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  • Michael Rochester

Tree and Shrub Spring Maintenance

Trees can grow very well without any assistance. But if you have them as part of your landscape, then you want your trees and shrubs to be healthy and look nice. With spring around the corner, it is time to inspect your landscape and spruce up where this is necessary.

Follow these steps to help ensure a good growing year for your trees and shrubs.

Spring Cleaning

Start the new growing season with a spring cleaning.

  • If you haven't cleaned up you Christmas decorations, remove any remaining decorative holiday lights. You risk girdling growth and damaging the tree.

  • When temperatures warm, remove any protective winter wraps you placed around trunks.

  • Clean up any debris under the trees and shrubs, such as twigs, leaves or fallen fruits. This is especially important with trees susceptible to fungal diseases, which can overwinter on debris. Examples include pines affected by diplodia tip blight or crab apples affected by apple scab.

Mulch

A layer of mulch helps soil retain moisture and suppresses weeds. It is the most important during a tree's first ten years of life. It is also OK for older trees also.

  • Put a 3-inch-thick layer around trees but not against the trunk. Mulch piled against the trunk holds moisture and heat, which helps give diseases such as canker an easy point of access.

Water

Wait until soil thaws to tackle watering chores.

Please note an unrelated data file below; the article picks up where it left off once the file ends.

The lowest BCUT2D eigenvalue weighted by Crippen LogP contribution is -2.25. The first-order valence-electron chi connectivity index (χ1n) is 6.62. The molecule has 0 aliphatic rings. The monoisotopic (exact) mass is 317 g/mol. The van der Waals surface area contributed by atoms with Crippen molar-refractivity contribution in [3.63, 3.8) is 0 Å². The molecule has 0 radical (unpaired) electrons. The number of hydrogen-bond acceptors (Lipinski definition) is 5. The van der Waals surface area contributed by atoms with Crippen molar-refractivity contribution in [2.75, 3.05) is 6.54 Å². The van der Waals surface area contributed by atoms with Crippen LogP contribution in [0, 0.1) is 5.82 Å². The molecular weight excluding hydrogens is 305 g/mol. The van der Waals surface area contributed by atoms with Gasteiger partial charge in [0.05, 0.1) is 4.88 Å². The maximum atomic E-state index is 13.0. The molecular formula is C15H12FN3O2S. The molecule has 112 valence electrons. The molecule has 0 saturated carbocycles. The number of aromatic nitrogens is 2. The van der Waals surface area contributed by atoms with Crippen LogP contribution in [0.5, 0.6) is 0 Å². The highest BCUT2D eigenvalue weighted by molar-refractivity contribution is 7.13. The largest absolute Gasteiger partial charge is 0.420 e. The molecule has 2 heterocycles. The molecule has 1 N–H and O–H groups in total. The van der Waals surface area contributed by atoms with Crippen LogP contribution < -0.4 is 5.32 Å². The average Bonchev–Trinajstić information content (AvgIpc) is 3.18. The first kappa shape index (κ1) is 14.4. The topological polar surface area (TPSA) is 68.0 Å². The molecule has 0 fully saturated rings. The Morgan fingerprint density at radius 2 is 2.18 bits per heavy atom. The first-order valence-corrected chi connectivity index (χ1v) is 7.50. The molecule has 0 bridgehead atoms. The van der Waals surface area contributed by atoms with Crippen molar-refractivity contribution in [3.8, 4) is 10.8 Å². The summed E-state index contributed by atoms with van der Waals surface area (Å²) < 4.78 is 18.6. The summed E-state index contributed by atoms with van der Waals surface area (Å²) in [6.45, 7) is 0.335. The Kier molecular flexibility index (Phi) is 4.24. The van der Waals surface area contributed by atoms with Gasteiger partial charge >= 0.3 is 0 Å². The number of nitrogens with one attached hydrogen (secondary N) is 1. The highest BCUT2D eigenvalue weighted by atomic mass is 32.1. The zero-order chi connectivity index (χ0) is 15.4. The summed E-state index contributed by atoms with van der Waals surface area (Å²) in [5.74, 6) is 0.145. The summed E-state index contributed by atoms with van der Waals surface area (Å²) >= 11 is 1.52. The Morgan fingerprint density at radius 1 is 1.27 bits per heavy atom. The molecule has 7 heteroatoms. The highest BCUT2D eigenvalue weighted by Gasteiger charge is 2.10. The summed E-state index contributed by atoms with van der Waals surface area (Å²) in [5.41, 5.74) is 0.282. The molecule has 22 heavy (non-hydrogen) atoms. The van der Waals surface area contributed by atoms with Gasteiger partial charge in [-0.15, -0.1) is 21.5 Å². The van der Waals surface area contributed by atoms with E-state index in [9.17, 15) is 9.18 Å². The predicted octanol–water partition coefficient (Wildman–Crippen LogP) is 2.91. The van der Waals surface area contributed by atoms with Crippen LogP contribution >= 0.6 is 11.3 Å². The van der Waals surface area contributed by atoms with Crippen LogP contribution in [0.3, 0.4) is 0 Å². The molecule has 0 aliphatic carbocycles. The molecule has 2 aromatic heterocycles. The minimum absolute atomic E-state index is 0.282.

• Deeply water trees located in areas where de-icing materials were used over winter. Irrigating moves salt-laden materials through soil and away from tree roots. The sides of major highways and along town and city streets may have a buildup of these chemicals.

  • Even though the weather is cool, don’t allow trees to dry out. You may have to water several times if weather warms or if you have sandy soil.

  • If you use a sprinkler system, check that it is good working order. Adjust sprinkler heads if necessary. Sprinklers shouldn’t spray water onto foliage of trees susceptible to fungal diseases.

Prune

The ideal time to prune most trees is during winter dormancy. There are some exceptions though. Click here to learn more about: How to Prune Trees.

  • You can, however, remove any dead, damaged or broken branches in spring. If you’re unsure whether a branch is dead, wait until the tree leafs out. Dead branches are easy to spot once leaves unfurl. Dead branches can be removed anytime.

Inspect

Before leaves appear, inspect tree trunks and branches, looking for signs of disease or damage.

  • Look for rabbit or mice damage near the base of trunks. These winter pests also eat the bark off of branches when the snow is deep enough. If damage is present, erect a fine-mesh screen to prevent further damage, and monitor the tree’s health over time.

  • Look for bark that is flaking off of the tree. This indicates disease.

  • Look for insect damage such as holes. If you do spot something unusual, contact a forester to receive tree care advice.

Pests and Diseases

There are many pests and diseases that affect trees and shrubs. Insect pests may not be evident in the spring. You should occasionally inspect your trees and shrubs and look for anything unusual or damaging. The latest report on "Insect & Disease Conditions for Maine" put out by the "State of Maine" can be found here. There is a lot of good information and pictures: Maine Report. I have a list of the various pests and diseases listed on my site and that can be found here: Insects and Diseases.

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